Last week I got to see the reenactment of the occupation of Sandersville, Georgia. It was the 155th anniversary of the battle that left a few dead (not like the 10’s of thousands in other battles), a courthouse burned, and a citizenry who was thankful it didn’t turn out much worse.
In November of 1863, General William T. Sherman and the Union army marched into the Sandersville area, just 10 miles or so south of where I sit right now. A skirmish broke out between some of the advance Union cavalry and the Confederates under General Joseph Wheeler. This led to more fighting and a near-disastrous misunderstanding.
Below is a video I made of the reenactment in the Sandersville town square.
General Sherman (the “march to the sea” Sherman who’s tactics embodied the term “scorched earth”) thought it had been the citizens of the town who’d fired upon the Union troops, and he was furious. He didn’t know it was Confederate soldiers. Therefore, after entering the city, he intended to burn it to the ground.
That was when the Rev. James Anthony, a Methodist pastor, went to General Sherman to beg for the city to be spared.
Before I get back into the history of the battle and the main point I want to share, I must tell you about what I felt while videoing the reenactment.
If it had been 20 or 30 years ago, maybe even only 10, I would have watched this display of musketry and role playing as “totally cool!” I mean, you’re talking to a guy who “played army” all of his young years, up into his teens. Seeing all that action, especially that close, would have been awesome.
Yet, as I stood there on the curb letting my imagination get into the act, I was surprised by my sense of sorrow, of fear, and the tears that began swelling up in the bottom of my eyes. From the moment the two horsemen rode into town warning of the impending and unstoppable invasion, to the point where men and boys were point-blank shooting at each other right in front of me, my heart sank.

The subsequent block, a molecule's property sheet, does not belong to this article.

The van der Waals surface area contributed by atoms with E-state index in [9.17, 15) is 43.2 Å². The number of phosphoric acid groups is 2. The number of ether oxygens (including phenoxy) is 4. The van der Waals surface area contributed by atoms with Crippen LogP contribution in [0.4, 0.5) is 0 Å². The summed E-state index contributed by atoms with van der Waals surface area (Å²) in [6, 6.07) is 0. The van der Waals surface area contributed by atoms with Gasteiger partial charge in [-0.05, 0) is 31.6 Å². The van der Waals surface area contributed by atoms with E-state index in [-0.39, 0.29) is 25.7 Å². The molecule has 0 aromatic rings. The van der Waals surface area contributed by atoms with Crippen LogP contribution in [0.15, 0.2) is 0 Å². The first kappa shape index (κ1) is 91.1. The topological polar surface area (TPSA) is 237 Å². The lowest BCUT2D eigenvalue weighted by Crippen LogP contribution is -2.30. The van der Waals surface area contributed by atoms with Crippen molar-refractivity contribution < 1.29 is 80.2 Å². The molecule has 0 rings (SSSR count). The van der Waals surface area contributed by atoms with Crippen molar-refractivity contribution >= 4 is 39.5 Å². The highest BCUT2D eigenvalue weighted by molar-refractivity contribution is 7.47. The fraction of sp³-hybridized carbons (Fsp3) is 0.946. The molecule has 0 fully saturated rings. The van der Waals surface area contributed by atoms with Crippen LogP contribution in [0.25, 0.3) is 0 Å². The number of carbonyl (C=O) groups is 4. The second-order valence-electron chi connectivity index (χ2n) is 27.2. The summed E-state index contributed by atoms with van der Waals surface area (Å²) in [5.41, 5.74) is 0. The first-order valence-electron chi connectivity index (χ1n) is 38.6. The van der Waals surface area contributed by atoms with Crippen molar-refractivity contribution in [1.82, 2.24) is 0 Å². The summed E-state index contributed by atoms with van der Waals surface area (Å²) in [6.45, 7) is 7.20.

There was nothing “cool” about this at all; it was utterly sad.
So “country” even the Confederates eat here 🙂
After it was all over, a deacon from our church saw me and invited me to have some tea (sweet, of course) in the little buffet right behind where I had been standing. Sitting there in the restaurant, the surreal scene of muskets lining the walls and “wounded” Confederates eating fried chicken, we talked about what we had seen.
He had felt the same way I did.
He had been standing down around the corner (where the video ended), and he said that when they came around and started shooting at “our boys,” he couldn’t help but shed a tear. He said, “This really happened.”
Back to the Story
So, upon hearing that General Sherman was going to burn Sandersville, Rev. Anthony went to Sherman to beg for the town. He finally convinced him that it wasn’t the people who fired on the troops, but opposing forces that had already fled.
When Sherman heard that Rev. Anthony had also been kind to a wounded Union officer and kept him from being executed, he accepted the pastor’s request and spared all but the courthouse and other government buildings. Sandersville survived because of the brave actions of a pastor who put his own well-being on the line.
To the Point
There’s a lot more to the story of Rev. James Anthony and his conversation with General Sherman. You can read about it by simply Googling his name. But as I stood there in the city square and heard the reenactment of the conversation between Sherman and Anthony, I could not escape the similarity between the Reverend’s name and mine.
I couldn’t escape the following passage that has been a “life verse” of mine for decades:
And I sought for a man among them, that should make up the hedge, and stand in the gap before me for the land, that I should not destroy it: but I found none. – Ezekiel 22:30
If only more pastors would stand in the gap!
If faced with an invading army, would I have the courage to risk everything, stand face-to-face with the conquering General, and beg for the lives of my people as Rev. James Anthony did?
Do I not have that opportunity even now?
But on my knees?
It’s war, and it’s really happening.